FERC will not overrule New York's denial for Constitution Pipeline permit
- The Federal Energy Regulatory Commission yesterday declined to overturn a New York decision to reject a water quality certificate for Constitution Pipeline after determining the state acted on the application in an appropriate timeframe given changes to the application.
- FERC did overrule the New York Department of Environmental Conservation's (DEC) denial of a water quality certification to a Millennium Pipeline lateral last year. Constitution's backers had been hoping for a similar outcome, but the two cases are significantly different, federal regulators concluded.
- Williams is developing and would operate Constitution Pipeline, which would be supported by shipments from Cabot Oil & Gas, Piedmont Natural Gas and WGL Holdings. The system would run 124 miles, moving natural gas from Pennsylvania into New York.
Federal regulators say the situations surrounding Millennium's Valley Lateral and the Constitution Pipeline are significantly different: Even though FERC overruled New York's denial of a water quality certificate for Millennium it will not make the same decision for Constitution.
In September, FERC overruled New York's denial for Millennium after finding the New York Department of Environmental Conservation waited too long to make a decision and had "waived" its authority on the matter. The Clean Water Act requires a decision from DEC within a year, and project developers for Constitution say they were forced to withdraw and resubmit their application over the course of almost three years.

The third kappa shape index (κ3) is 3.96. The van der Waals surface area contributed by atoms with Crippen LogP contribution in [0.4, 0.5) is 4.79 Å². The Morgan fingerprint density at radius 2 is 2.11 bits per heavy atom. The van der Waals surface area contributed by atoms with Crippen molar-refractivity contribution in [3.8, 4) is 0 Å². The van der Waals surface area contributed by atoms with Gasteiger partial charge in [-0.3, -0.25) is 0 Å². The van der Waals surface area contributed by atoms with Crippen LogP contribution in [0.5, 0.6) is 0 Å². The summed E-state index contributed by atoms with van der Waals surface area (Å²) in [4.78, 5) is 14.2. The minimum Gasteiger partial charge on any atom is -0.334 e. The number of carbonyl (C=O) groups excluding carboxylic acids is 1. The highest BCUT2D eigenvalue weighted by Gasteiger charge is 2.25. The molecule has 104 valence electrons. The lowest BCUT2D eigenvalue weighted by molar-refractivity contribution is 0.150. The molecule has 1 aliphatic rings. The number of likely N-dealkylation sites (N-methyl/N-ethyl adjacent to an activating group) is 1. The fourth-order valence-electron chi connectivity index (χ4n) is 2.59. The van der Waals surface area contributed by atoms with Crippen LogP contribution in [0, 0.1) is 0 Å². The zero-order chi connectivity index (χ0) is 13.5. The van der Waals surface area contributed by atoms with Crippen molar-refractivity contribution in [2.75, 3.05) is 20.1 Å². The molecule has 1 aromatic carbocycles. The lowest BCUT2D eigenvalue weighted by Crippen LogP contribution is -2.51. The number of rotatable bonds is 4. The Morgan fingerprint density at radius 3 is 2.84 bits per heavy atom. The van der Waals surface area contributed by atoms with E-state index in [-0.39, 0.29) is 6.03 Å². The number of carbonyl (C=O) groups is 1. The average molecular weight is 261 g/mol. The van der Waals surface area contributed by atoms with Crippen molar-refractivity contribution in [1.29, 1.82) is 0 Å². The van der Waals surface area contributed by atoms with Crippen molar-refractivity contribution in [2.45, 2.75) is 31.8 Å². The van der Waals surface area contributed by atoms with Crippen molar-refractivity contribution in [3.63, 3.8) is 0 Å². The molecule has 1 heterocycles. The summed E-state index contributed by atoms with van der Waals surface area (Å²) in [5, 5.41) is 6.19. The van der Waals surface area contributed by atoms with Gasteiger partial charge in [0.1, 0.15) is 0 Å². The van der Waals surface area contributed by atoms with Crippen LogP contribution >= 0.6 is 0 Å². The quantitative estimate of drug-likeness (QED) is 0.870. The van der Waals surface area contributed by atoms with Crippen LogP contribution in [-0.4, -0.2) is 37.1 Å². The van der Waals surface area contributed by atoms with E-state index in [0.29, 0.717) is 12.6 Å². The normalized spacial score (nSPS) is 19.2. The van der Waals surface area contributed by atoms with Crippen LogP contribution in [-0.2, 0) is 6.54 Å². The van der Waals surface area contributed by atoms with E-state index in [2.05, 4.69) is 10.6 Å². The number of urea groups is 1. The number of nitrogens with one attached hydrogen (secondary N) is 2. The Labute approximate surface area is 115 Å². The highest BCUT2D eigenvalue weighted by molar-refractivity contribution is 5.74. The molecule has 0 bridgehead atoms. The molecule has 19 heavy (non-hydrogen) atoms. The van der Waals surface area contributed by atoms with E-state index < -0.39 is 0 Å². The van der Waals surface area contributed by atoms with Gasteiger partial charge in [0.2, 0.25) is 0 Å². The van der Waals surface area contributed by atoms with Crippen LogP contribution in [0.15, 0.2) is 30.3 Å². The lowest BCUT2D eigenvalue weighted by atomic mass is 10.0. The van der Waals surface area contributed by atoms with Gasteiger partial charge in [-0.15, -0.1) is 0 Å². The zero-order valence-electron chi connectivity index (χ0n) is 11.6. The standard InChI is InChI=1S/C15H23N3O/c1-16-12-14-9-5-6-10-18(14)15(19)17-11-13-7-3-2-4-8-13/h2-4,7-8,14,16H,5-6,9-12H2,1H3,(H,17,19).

But FERC concluded the situation was not analgagous, though it did find reason to examine the situation.
"We continue to be concerned, however, that states and project sponsors that engage in repeated withdrawal and refiling of applications for water quality certifications are acting, in many cases, contrary to the public interest and to the spirit of the Clean Water Act by failing to provide reasonably expeditious state decisions," the commission noted.
FERC noted the statute "speaks solely to a state's action or inaction." The developer had given New York regulators new deadlines by withdrawing its applications before a year finished, the agency concluded.
The Constitution Pipeline has faced many delays and is planned to run almost 125 miles; if constructed, the line would move 650,000 Dth/d of gas production out of Pennsylvania.
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